The Mond Nickel Company built the town of Victoria Mines as a separate townsite to house their smelting facilities. As soon as it opened, they immediately added a post office and two schools, public and separate. Following them in 1904 was a CPR railway station.
Victoria Mines quickly grew to become a full service town site. Its population varied from 300 to 600 people. The community included three boarding houses, an apartment building, and 50 private dwellings. Commercial businesses included three general stores, a butcher shop, barber shop, bake shops, and a bowling alley. There were three churches, Roman Catholic, Presbyterian and Anglican. Law-breakers were quickly dealt with by either the sheriff or constable, both of whom were stationed on site. There was also a jail in case things really got really rowdy.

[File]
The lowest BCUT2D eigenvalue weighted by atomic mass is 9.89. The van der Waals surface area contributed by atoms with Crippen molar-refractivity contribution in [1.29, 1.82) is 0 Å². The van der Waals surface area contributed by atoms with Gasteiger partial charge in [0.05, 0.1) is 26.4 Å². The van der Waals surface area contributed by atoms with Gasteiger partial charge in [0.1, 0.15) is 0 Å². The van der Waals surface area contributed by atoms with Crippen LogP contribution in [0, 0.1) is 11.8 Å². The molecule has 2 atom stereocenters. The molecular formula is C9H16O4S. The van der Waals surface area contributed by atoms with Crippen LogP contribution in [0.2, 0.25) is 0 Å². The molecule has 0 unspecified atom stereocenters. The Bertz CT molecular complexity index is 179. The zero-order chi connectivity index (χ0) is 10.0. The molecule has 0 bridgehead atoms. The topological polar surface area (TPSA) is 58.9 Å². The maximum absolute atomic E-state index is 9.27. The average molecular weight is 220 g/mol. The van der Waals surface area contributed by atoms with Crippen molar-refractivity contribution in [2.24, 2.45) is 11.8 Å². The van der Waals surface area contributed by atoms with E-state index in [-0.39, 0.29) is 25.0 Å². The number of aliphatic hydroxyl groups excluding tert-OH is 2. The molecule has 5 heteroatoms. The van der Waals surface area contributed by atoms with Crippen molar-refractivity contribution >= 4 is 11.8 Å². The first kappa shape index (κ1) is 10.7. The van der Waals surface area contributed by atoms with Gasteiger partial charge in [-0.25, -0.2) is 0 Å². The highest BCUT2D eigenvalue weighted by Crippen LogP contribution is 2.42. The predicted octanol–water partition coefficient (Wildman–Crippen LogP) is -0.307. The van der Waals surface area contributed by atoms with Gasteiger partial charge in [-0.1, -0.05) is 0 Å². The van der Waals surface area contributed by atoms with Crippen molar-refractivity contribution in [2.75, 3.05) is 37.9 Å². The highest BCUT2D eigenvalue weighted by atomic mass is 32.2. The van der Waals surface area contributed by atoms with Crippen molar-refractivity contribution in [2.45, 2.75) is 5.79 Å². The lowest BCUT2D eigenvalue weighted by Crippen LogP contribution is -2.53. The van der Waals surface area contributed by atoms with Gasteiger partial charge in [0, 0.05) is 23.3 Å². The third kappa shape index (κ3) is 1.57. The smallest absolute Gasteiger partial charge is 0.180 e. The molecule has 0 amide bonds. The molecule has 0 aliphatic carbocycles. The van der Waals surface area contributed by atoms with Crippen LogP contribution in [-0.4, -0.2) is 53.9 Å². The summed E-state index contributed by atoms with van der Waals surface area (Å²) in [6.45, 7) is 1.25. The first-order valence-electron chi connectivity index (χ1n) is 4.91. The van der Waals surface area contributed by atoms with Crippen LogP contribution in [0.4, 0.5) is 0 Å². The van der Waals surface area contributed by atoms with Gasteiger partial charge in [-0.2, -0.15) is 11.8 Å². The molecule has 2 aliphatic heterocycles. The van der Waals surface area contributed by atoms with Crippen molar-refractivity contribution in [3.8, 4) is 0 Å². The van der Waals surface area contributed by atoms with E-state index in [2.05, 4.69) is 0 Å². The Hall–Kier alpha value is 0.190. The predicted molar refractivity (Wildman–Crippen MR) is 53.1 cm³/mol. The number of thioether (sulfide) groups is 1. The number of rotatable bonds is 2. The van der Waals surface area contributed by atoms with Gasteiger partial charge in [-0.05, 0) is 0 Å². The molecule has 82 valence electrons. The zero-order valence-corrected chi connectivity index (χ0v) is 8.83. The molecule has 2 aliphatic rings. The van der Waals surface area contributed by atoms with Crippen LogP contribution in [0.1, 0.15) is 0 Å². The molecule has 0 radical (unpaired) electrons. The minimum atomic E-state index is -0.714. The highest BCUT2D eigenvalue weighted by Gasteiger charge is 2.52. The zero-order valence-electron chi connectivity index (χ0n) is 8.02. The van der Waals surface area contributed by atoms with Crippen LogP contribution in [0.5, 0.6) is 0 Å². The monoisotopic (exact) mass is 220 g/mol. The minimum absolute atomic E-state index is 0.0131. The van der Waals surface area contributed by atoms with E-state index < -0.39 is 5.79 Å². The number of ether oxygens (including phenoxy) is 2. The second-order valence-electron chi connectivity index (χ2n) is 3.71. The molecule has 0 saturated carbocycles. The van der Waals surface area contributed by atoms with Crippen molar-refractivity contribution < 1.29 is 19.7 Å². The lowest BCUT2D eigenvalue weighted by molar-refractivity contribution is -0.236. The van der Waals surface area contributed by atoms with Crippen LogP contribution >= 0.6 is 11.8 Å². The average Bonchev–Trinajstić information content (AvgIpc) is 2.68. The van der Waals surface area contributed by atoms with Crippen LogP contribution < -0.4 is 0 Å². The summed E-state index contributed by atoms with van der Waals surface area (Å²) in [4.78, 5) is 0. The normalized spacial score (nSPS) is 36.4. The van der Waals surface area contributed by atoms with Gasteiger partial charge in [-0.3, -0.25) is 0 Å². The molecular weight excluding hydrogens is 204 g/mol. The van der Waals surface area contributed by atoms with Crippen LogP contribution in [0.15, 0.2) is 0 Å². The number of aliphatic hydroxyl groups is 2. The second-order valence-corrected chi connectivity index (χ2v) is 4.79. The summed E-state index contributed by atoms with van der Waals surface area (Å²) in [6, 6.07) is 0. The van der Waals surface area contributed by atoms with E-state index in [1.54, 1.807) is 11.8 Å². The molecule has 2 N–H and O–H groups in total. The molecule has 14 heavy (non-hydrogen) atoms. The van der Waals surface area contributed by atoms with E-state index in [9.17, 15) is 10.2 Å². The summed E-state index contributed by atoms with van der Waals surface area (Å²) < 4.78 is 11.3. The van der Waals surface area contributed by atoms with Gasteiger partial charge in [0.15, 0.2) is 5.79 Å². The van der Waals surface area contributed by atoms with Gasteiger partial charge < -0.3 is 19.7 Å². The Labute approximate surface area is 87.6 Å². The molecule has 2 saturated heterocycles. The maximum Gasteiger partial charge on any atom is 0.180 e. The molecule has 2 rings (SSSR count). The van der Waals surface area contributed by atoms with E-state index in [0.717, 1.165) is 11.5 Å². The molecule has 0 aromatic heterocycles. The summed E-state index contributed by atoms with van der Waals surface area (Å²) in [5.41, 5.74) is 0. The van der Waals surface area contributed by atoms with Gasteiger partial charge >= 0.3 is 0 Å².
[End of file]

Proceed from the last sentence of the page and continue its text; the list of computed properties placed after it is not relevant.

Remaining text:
By 1911 output from the Garson Mine was far exceeding that from the Mond Mine. As a cost saving measure, the mining company decided it would be more economical to move the smelter closer to the Garson Mine.
By 1913, the smelter at Victoria Mines closed. All the equipment and many of the buildings from the Victoria Mines townsite, moved to a new site at Coniston. They closed the public school in 1914 and relocated the students to the school in Mond. The separate school remained open a few years longer.
Today almost nothing remains of the original townsite. A company home stood until a few years ago. It’s no longer there. Learn more